I wanted to take a moment today to highlight a plea from Larry Brockman of the Ellerbe Creek Watershed Association, supporting City funding of the design phase for Phase II of the West Ellerbe Creek Greenway.
Today, that greenway extends through most of Watts-Hillandale, terminating near Guess Road. If you stop by a trailhead anywhere in Durham, however, you'll notice that the trail is designed to continue east of Guess Road, through the I-85 corridor, and on up to Stadium Drive.
Connecting this missing link is -- along with the Duke Beltline trail corridor -- one of the most important pieces of Durham's greenway/trail puzzle to be completed. Besides connecting West Durham neighborhoods with the North Pointe shopping center (which is a great goal in and of itself), this segment would actually connect the West Ellerbe greenway with the North-South Greenway that runs from Horton Road down all the way to Trinity Ave. and then, via the Downtown Trail, along to the American Tobacco Trail's north trailhead. (For the record, the N/S Greenway runs along Stadium Drive from N. Duke Street to the turn-off for Whippoorwill Park in North Durham.)
Among other things, this makes a bike commute from north Durham to the Ninth Street and Duke areas a much more palatable experience; once you reach the residential streets of Watts-Hillandale, it's an easy bike commute to the Med Center or Duke's East and West Campuses. Currently, bicyclists have to brave Hillandale or Guess to make this commute -- and needless to say, most don't.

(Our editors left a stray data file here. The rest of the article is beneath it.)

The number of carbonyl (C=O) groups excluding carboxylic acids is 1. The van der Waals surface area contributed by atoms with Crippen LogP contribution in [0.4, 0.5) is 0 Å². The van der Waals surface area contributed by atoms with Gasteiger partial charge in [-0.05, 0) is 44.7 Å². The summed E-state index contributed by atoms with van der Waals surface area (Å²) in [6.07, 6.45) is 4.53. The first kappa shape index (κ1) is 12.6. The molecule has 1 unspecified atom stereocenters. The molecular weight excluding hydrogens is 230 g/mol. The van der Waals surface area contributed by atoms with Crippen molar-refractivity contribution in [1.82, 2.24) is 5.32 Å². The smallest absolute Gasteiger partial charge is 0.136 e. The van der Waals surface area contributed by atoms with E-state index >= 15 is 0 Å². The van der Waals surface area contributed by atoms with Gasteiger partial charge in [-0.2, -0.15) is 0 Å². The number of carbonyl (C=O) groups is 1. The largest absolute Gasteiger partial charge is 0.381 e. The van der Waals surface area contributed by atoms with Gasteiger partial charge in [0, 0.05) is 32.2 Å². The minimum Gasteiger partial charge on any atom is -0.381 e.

Intervention is needed now because the City did not include the $285,000 needed to design this trail connector in the next fiscal year's budget. Studies show over and over again that trails and greenways are one of the single most popular park and recreation features in American cities, Durham included. And from a cost perspective, it's a far less expensive city service to add than massive recreation centers, which we can as if magically find the funds to build all over the Bull City.
Adding to the frustration: NCDOT already included a pedestrian tunnel facility in the I-85 construction, meaning that the most expensive part of actually building Phase II of the West Ellerbe Creek Greenway -- that passage through the I-85 corridor -- is already finished, which makes this a far less expensive project than the interminably-delayed I-40 bridge for the American Tobacco Trail near Southpoint.
Action is needed before 5pm today to get your voice heard by the City Council. Read Larry Brockman's full plea after the cut below to find out how you can make a difference.
If you enjoy walking, running or biking along the West Ellerbe Creek Trail/Greenway located between Indian Trail Park and Westover Park and would like to see the trail extended THIS IS THE TIME TO ACT. Extending the greenway will allow you to safely bike or walk to Museum of Life and Science, to the West Point on Eno, N. Point Shopping area and connect to many other parts of Durham with out having to drive your car.